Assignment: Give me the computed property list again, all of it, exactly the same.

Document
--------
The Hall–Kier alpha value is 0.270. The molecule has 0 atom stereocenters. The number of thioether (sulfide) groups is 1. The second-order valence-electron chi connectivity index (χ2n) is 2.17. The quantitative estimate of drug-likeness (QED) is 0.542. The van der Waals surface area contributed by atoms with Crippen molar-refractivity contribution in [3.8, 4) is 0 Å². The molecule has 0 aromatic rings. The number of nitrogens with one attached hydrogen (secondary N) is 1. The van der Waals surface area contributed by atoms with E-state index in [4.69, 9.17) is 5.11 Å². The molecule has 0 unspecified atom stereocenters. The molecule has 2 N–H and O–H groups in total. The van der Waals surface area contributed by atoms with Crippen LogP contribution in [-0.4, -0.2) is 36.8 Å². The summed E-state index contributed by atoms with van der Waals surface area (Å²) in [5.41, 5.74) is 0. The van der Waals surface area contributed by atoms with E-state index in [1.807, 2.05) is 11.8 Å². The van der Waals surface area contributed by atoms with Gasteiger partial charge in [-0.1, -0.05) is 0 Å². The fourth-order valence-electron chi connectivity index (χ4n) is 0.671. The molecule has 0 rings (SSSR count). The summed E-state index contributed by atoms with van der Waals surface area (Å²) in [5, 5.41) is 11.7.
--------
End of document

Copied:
The Hall–Kier alpha value is 0.270. The molecule has 0 atom stereocenters. The number of thioether (sulfide) groups is 1. The second-order valence-electron chi connectivity index (χ2n) is 2.17. The quantitative estimate of drug-likeness (QED) is 0.542. The van der Waals surface area contributed by atoms with Crippen molar-refractivity contribution in [3.8, 4) is 0 Å². The molecule has 0 aromatic rings. The number of nitrogens with one attached hydrogen (secondary N) is 1. The van der Waals surface area contributed by atoms with E-state index in [4.69, 9.17) is 5.11 Å². The molecule has 0 unspecified atom stereocenters. The molecule has 2 N–H and O–H groups in total. The van der Waals surface area contributed by atoms with Crippen LogP contribution in [-0.4, -0.2) is 36.8 Å². The summed E-state index contributed by atoms with van der Waals surface area (Å²) in [5.41, 5.74) is 0. The van der Waals surface area contributed by atoms with E-state index in [1.807, 2.05) is 11.8 Å². The van der Waals surface area contributed by atoms with Gasteiger partial charge in [-0.1, -0.05) is 0 Å². The fourth-order valence-electron chi connectivity index (χ4n) is 0.671. The molecule has 0 rings (SSSR count). The summed E-state index contributed by atoms with van der Waals surface area (Å²) in [5, 5.41) is 11.7.